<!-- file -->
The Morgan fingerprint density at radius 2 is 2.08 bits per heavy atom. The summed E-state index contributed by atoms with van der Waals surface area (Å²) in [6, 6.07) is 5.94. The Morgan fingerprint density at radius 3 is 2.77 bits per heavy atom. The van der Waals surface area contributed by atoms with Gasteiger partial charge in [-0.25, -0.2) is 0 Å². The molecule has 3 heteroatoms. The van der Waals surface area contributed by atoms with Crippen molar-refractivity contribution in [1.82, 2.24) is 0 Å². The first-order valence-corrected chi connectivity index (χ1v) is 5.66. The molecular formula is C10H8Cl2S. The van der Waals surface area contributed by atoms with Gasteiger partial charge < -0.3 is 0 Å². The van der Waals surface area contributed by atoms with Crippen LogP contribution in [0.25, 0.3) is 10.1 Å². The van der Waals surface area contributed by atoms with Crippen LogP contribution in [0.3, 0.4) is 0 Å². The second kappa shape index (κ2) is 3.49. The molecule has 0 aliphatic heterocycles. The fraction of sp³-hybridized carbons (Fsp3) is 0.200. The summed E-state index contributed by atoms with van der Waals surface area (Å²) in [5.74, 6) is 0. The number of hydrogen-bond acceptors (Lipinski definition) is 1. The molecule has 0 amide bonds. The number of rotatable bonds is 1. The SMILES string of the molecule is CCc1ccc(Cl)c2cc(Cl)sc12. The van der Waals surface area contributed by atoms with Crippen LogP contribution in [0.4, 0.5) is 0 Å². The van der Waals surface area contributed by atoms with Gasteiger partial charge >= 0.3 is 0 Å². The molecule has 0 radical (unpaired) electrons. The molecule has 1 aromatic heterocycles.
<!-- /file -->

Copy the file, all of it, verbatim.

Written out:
The Morgan fingerprint density at radius 2 is 2.08 bits per heavy atom. The summed E-state index contributed by atoms with van der Waals surface area (Å²) in [6, 6.07) is 5.94. The Morgan fingerprint density at radius 3 is 2.77 bits per heavy atom. The van der Waals surface area contributed by atoms with Gasteiger partial charge in [-0.25, -0.2) is 0 Å². The molecule has 3 heteroatoms. The van der Waals surface area contributed by atoms with Crippen molar-refractivity contribution in [1.82, 2.24) is 0 Å². The first-order valence-corrected chi connectivity index (χ1v) is 5.66. The molecular formula is C10H8Cl2S. The van der Waals surface area contributed by atoms with Gasteiger partial charge < -0.3 is 0 Å². The van der Waals surface area contributed by atoms with Crippen LogP contribution in [0.25, 0.3) is 10.1 Å². The van der Waals surface area contributed by atoms with Crippen LogP contribution in [0.3, 0.4) is 0 Å². The second kappa shape index (κ2) is 3.49. The molecule has 0 aliphatic heterocycles. The fraction of sp³-hybridized carbons (Fsp3) is 0.200. The summed E-state index contributed by atoms with van der Waals surface area (Å²) in [5.74, 6) is 0. The number of hydrogen-bond acceptors (Lipinski definition) is 1. The molecule has 0 amide bonds. The number of rotatable bonds is 1. The SMILES string of the molecule is CCc1ccc(Cl)c2cc(Cl)sc12. The van der Waals surface area contributed by atoms with Crippen LogP contribution in [0.4, 0.5) is 0 Å². The van der Waals surface area contributed by atoms with Gasteiger partial charge >= 0.3 is 0 Å². The molecule has 0 radical (unpaired) electrons. The molecule has 1 aromatic heterocycles.